Etymology
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recall (n.)

1610s, "a calling back, a summons to return;" 1650s, "a calling back to the mind," from recall (v.). In U.S. politics, "removal of an elected official," 1902.

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recall (v.)

1580s, "call back from a distance, to bring back by calling upon," from re- "back, again, to a former state" + call (v.); in some cases a loan-translation of French rappeler (see repeal (v.)) or Latin revocare "to rescind, call back" (see revoke).

A Latin-Germanic hybrid. The meaning "to revoke, take back, countermand" is by 1580s. The sense of "bring back to memory, call back to the mind or perception" is attested from 1610s. Related: Recalled; recalling.

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repeal (n.)

late 15c. (Caxton), "a recall," as from an exile (a sense now obsolete), from repeal (v.), or from Anglo-French repel, Old French rapel (Modern French rappel) "a recall appeal," back-formation from rapeler. The sense of "revocation, abrogation" is from c. 1500.

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disinvite (v.)

"recall an invitation to," 1570s; see dis- + invite. Related: Disinvited; disinviting. Compare uninvite.

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rappel (n.)

mountaineering technique for descending steep faces, 1931, from French rappel, literally "recall" (Old French rapel), from rapeler "to recall, summon" (see repeal (v.), which is a doublet). The same word had been borrowed into English earlier to mean "a drum roll to summon soldiers" (1848). For spelling, see rally (v.1).

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anamnestic (adj.)
1753, from Latinized form of Greek anamnestikos "able to recall to mind," from stem of anamimneskein "remember" (see anamnesis).
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remind (v.)

1640s, "to remember, recall (something) to one's mind" (a sense now obsolete); 1650s as "put (someone) in mind of (something), bring to the remembrance of;" from re- "again" + mind (v.). A Latin-Germanic hybrid. Related: Reminded; reminding.

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relive (v.)

also re-live, 1540s, "to come to life again, revive" (also "to restore to life again, recall to life," a sense now archaic), from re- "back, again" + live (v.). Meaning "to experience (an incident, a period of time) over again" is attested from 1711. Related: Relived; reliving.

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recognize (v.)

early 15c., recognisen, "resume possession of land," a back-formation from recognizance, or else from Old French reconoiss-, present-participle stem of reconoistre "to know again, identify, recognize," from Latin recognoscere "acknowledge, recall to mind, know again; examine; certify," from re- "again" (see re-) + cognoscere "to get to know, recognize" (see cognizance).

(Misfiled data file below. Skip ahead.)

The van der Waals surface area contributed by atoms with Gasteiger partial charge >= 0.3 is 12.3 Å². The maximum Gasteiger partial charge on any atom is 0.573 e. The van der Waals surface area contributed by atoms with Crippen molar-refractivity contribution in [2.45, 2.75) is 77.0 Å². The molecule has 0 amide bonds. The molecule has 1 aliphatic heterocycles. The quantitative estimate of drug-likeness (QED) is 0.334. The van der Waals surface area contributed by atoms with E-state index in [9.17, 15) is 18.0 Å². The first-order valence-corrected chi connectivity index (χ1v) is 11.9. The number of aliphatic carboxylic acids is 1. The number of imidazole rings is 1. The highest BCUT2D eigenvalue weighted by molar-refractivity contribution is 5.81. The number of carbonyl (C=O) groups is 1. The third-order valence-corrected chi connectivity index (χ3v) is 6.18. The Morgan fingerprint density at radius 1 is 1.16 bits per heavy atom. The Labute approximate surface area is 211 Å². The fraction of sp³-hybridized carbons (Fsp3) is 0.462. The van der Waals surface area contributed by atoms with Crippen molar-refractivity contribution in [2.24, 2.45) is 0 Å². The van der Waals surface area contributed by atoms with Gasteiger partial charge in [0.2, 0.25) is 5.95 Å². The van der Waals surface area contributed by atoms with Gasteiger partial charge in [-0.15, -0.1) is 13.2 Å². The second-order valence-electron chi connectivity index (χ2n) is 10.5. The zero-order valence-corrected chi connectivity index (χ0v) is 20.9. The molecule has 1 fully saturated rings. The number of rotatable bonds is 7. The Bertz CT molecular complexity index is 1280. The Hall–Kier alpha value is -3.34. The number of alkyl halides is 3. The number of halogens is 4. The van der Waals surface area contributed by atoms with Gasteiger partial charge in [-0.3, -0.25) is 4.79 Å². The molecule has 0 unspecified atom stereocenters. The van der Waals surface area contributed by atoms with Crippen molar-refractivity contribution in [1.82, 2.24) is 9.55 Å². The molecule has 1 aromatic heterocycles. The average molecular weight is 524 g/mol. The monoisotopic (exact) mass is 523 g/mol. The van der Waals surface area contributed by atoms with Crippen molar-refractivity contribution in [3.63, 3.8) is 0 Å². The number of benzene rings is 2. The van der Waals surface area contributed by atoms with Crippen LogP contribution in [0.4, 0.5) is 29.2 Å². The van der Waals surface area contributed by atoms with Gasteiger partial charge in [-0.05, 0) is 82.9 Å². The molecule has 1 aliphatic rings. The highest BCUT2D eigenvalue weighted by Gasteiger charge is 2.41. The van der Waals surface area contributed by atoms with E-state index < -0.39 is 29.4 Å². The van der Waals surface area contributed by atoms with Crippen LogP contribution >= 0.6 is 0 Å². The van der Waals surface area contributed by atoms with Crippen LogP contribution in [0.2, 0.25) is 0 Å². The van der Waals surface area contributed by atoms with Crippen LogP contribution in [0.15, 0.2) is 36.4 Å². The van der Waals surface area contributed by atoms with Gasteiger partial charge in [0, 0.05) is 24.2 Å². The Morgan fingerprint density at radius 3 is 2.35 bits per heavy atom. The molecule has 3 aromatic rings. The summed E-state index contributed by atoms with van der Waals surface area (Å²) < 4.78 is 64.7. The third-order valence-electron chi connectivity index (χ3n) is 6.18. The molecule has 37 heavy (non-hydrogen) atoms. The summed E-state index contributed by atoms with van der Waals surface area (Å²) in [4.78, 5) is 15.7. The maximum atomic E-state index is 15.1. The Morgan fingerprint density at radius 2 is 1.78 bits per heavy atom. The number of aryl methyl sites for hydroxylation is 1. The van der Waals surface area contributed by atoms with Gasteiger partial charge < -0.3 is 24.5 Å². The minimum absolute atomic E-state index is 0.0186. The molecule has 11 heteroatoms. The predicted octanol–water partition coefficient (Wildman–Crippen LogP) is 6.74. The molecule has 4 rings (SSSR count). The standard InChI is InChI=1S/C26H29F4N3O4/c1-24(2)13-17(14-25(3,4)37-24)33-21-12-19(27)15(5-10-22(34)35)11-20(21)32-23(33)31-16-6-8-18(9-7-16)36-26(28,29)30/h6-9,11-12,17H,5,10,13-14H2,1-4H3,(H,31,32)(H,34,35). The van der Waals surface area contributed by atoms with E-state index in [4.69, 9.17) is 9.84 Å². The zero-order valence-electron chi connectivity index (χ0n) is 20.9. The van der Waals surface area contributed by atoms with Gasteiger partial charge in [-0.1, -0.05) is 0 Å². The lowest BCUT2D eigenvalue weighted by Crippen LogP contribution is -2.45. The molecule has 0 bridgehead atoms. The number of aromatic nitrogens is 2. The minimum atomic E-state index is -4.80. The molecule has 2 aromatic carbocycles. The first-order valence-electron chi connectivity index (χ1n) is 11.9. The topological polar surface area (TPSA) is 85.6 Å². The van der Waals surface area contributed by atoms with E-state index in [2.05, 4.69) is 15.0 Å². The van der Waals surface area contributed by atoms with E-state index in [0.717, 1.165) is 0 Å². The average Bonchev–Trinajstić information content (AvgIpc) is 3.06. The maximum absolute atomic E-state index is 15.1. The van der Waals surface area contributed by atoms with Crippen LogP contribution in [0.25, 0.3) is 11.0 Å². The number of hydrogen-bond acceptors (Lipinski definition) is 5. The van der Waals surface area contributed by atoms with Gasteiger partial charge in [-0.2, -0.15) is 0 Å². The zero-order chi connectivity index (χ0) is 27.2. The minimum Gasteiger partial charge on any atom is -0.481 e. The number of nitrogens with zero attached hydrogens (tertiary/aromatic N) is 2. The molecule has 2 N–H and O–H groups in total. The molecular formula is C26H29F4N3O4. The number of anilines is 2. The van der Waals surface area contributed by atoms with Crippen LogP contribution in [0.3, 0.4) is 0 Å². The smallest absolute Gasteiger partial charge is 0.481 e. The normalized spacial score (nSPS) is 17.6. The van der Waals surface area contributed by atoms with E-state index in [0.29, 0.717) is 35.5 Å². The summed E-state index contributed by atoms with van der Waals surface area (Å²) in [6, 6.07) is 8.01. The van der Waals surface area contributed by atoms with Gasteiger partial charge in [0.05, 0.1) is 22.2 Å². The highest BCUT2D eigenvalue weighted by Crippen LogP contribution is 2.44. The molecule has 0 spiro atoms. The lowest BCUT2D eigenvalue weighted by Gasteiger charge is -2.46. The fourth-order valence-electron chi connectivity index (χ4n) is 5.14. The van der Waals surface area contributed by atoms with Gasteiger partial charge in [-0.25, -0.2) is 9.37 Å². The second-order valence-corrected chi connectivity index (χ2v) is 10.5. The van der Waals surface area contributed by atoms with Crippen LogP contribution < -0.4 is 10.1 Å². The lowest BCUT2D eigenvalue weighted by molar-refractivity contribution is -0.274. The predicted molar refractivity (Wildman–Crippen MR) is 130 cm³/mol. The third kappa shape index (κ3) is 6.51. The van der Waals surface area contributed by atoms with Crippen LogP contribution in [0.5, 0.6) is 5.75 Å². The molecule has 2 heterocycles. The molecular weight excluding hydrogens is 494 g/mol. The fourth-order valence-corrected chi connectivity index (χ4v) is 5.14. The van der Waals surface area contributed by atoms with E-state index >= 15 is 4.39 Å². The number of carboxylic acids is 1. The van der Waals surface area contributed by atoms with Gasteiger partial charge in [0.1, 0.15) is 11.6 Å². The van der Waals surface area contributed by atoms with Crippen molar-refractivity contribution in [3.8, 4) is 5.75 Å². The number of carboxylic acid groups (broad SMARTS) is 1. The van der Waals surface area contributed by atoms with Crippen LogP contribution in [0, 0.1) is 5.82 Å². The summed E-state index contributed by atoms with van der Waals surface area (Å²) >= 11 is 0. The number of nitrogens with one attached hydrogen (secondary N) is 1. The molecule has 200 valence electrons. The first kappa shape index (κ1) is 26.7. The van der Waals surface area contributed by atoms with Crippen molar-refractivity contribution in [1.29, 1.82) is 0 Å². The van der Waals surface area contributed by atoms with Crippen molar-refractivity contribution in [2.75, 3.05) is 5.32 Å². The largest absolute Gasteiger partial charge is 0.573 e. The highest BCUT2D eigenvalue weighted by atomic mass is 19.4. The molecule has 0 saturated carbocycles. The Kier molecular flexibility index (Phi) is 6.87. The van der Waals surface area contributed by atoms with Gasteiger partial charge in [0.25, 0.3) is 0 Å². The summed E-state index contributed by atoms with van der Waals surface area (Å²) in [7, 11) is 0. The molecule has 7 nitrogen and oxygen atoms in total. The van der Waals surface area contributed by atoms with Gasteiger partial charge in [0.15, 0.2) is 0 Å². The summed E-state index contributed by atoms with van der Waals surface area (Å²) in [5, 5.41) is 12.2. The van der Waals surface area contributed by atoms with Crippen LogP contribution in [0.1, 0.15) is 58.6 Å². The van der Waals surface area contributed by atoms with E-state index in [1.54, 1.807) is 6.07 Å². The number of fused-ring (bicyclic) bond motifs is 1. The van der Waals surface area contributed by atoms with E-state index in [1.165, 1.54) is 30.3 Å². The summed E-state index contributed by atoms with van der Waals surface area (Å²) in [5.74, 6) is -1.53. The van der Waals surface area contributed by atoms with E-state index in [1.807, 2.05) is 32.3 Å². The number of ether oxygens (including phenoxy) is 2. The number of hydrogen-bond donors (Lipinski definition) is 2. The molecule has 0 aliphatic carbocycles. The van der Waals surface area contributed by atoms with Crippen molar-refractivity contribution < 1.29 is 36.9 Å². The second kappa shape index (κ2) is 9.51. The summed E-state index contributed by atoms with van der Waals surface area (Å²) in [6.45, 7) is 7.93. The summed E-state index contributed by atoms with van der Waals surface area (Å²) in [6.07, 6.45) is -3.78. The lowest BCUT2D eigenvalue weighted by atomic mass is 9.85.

With ending assimilated to verbs in -ise, -ize. The meaning "know (the object) again, recall or recover the knowledge of, perceive an identity with something formerly known or felt" is recorded from 1530s. Related: Recognized; recognizing.

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remember (v.)

mid-14c., remembren, "keep or bear (something or someone) in mind, retain in the memory, preserve unforgotten," from Old French remembrer "remember, recall, bring to mind" (11c.), from Latin rememorari "recall to mind, remember," from re- "again" (see re-) + memorari "be mindful of," from memor "mindful" (from PIE root *(s)mer- (1) "to remember").

The meaning "recall to mind, bring again to the memory" is from late 14c.; the sense of "to mention" is from 1550s. Also in Middle English "to remind" (someone), "bring back the memory of" (something to someone); "give an account, narrate," and in passive constructions such as hit remembreth me "I remember." An Anglo-Saxon verb for it was gemunan.

The insertion of -b- between -m- and a following consonant (especially where a vowel has dropped out) is regular: compare number (n.), chamber (n.), humble (adj.).

Remember implies that a thing exists in the memory, not that it is actually present in the thoughts at the moment, but that it recurs without effort. Recollect means that a fact, forgotten or partially lost to memory, is after some effort recalled and present to the mind. Remembrance is the store-house, recollection the act of culling out this article and that from the repository. He remembers everything he hears, and can recollect any statement when called on. The words, however, are often confounded, and we say we cannot remember a thing when we mean we cannot recollect it. [Century Dictionary, 1895]

In complimentary messages, "remember (one) to (another), recall one to the remembrance of another," as in remember me to your family, is attested from 1550s.

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